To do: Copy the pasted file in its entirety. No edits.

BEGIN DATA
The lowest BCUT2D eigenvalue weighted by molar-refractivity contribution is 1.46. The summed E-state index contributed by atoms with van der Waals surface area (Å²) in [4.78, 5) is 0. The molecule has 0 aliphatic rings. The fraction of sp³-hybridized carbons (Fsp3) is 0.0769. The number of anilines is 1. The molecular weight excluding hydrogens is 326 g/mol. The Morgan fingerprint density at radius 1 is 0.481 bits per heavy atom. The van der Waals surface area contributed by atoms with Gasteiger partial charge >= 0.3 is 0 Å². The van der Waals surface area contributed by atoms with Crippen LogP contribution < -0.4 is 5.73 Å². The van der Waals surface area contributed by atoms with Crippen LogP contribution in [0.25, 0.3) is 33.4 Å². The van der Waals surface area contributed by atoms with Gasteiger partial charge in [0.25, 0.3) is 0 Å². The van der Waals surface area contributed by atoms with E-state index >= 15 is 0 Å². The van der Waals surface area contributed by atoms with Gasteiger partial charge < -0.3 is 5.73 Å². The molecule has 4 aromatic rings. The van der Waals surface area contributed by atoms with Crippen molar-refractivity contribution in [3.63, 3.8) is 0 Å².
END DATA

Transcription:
The lowest BCUT2D eigenvalue weighted by molar-refractivity contribution is 1.46. The summed E-state index contributed by atoms with van der Waals surface area (Å²) in [4.78, 5) is 0. The molecule has 0 aliphatic rings. The fraction of sp³-hybridized carbons (Fsp3) is 0.0769. The number of anilines is 1. The molecular weight excluding hydrogens is 326 g/mol. The Morgan fingerprint density at radius 1 is 0.481 bits per heavy atom. The van der Waals surface area contributed by atoms with Gasteiger partial charge >= 0.3 is 0 Å². The van der Waals surface area contributed by atoms with Crippen LogP contribution < -0.4 is 5.73 Å². The van der Waals surface area contributed by atoms with Crippen LogP contribution in [0.25, 0.3) is 33.4 Å². The van der Waals surface area contributed by atoms with Gasteiger partial charge in [0.25, 0.3) is 0 Å². The van der Waals surface area contributed by atoms with E-state index >= 15 is 0 Å². The van der Waals surface area contributed by atoms with Gasteiger partial charge < -0.3 is 5.73 Å². The molecule has 4 aromatic rings. The van der Waals surface area contributed by atoms with Crippen molar-refractivity contribution in [3.63, 3.8) is 0 Å².